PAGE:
You may find some sandalwoods are on the cheaper side, but the good stuff is far from it. If you want traditional Indian sandalwood from the depths of the South Indian forests, you should expect to pay up to $80 per board foot.
Not only that, but even sandalwood wood chips are expensive, costing between $70 and $250 per kilogram! These expensive wood chips are generally used for smoking or grilling high-quality foods.
Bocote is native to Mexico and Central America, and it is a unique hardwood with intense grain patterns. It has a similar tone to more common woods like mahogany or walnut, but it’s easily identifiable by its curly and abstract lines.
Conversely, the hardwood comes at a price for its difficulty in processing and rarity, often costing up to $30 or $40 per board foot for high-quality boards. However, you may find cheaper options that may sacrifice some quality.
While there are different types of Dalbergia, more commonly known as rosewood, the most expensive can be found in India’s dense forests, which makes it difficult to find and process.
Not only that, but it’s very difficult to work with, as it’s very hard with wildly varying and abnormal grain patterns. Due to this, high-quality Dalbergia costs at least $16 per board foot. However, Dalbergia is an excellent material when it comes to creating furniture.
African Dalbergia, is even more expensive. Believe it or not, we already mentioned this, as ebony is the commonly used name for specific Dalbergia native to Africa.
Also, if you want a cheaper version of Dalbergia, you can get it in Brazil. However, it will not live up to the same quality as its Indian counterpart. The most popular subspecies of Dalbergia, which are of varying costs, include Dalbergia retusa, nigra, and latifolia.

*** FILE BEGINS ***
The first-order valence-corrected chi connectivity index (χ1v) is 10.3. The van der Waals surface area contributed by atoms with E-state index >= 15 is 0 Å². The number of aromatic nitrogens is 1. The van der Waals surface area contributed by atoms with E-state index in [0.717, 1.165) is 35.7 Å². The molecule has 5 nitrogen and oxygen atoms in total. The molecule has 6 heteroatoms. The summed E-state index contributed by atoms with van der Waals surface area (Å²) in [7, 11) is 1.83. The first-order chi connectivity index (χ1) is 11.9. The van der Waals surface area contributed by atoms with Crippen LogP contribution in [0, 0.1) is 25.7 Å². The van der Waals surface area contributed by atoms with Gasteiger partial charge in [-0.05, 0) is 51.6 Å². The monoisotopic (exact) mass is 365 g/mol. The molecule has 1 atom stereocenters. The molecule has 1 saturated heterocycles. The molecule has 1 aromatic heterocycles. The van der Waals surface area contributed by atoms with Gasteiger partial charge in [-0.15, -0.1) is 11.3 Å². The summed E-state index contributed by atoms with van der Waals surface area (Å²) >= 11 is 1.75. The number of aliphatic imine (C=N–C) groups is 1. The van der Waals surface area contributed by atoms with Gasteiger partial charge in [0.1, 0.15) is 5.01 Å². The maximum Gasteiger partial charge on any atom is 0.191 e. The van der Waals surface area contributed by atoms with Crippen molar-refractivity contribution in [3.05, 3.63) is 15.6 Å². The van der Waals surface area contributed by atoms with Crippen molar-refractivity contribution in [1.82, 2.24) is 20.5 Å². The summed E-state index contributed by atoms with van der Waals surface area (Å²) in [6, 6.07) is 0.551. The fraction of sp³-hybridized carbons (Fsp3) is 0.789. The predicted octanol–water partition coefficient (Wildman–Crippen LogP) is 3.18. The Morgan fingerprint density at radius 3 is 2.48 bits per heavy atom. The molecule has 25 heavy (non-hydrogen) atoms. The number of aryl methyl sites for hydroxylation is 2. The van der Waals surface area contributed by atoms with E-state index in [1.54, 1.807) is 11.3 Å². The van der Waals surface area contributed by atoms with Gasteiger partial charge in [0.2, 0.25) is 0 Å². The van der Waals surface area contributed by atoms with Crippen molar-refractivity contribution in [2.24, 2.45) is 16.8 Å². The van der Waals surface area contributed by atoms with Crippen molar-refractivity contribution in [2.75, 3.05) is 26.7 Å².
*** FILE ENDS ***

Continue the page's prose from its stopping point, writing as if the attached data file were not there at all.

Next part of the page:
6. Purple Heart
Here’s one you’ve likely heard of if you live in the US, as it’s a more popular exotic wood in the country. Also known as violet wood, purple heart is a highly sought-after wood for craftspeople of all types. Like pink ivory, it’s known for its vibrant colors and intense grain patterns and is generally used for smaller projects due to its cost.
However, purple heart is not quite as rare as pink ivory, so you can find boards for as little as $14 per board foot, with high-quality boards costing as much as $40 per board foot.
5. Pink Ivory
Another native to Africa and one of the most unique materials on the list is pink ivory, also known as purple or red ivory. It comes with a unique curly grain pattern and is widely considered to be one of the rarest and most valuable types on earth.
Because of its rarity, it’s generally only used for smaller projects, including wooden rings and similar projects. While prices fluctuate and depend on the vibrance of the color, you could easily spend $80 per board foot for pink ivory. For less vibrant pink ivory boards, you may only spend between $20 and $30 per board foot.